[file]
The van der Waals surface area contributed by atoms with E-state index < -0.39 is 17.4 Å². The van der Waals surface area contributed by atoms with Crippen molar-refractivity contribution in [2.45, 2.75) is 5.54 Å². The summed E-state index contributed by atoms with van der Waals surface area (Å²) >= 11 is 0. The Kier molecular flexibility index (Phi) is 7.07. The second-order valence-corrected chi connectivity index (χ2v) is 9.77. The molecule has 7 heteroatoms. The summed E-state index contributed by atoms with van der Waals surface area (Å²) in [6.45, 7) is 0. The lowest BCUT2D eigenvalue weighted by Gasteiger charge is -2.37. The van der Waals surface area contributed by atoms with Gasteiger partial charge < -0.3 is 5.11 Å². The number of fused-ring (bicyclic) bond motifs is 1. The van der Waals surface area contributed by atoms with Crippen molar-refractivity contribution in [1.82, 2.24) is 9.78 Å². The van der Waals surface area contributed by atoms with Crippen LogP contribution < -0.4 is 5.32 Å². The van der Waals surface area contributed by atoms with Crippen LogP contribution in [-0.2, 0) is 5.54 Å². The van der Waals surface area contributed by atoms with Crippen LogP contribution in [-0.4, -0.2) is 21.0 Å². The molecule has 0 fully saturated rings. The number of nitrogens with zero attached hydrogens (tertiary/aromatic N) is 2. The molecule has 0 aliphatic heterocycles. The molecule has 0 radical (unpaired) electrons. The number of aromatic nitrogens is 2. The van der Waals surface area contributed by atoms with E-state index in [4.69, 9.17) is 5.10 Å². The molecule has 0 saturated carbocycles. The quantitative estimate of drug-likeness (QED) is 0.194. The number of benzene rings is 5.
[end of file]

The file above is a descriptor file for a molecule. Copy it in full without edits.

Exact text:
The van der Waals surface area contributed by atoms with E-state index < -0.39 is 17.4 Å². The van der Waals surface area contributed by atoms with Crippen molar-refractivity contribution in [2.45, 2.75) is 5.54 Å². The summed E-state index contributed by atoms with van der Waals surface area (Å²) >= 11 is 0. The Kier molecular flexibility index (Phi) is 7.07. The second-order valence-corrected chi connectivity index (χ2v) is 9.77. The molecule has 7 heteroatoms. The summed E-state index contributed by atoms with van der Waals surface area (Å²) in [6.45, 7) is 0. The lowest BCUT2D eigenvalue weighted by Gasteiger charge is -2.37. The van der Waals surface area contributed by atoms with Gasteiger partial charge < -0.3 is 5.11 Å². The number of fused-ring (bicyclic) bond motifs is 1. The van der Waals surface area contributed by atoms with Crippen molar-refractivity contribution in [1.82, 2.24) is 9.78 Å². The van der Waals surface area contributed by atoms with Crippen LogP contribution < -0.4 is 5.32 Å². The van der Waals surface area contributed by atoms with Crippen LogP contribution in [-0.2, 0) is 5.54 Å². The van der Waals surface area contributed by atoms with Crippen LogP contribution in [-0.4, -0.2) is 21.0 Å². The molecule has 0 fully saturated rings. The number of nitrogens with zero attached hydrogens (tertiary/aromatic N) is 2. The molecule has 0 aliphatic heterocycles. The molecule has 0 radical (unpaired) electrons. The number of aromatic nitrogens is 2. The van der Waals surface area contributed by atoms with E-state index in [4.69, 9.17) is 5.10 Å². The molecule has 0 saturated carbocycles. The quantitative estimate of drug-likeness (QED) is 0.194. The number of benzene rings is 5.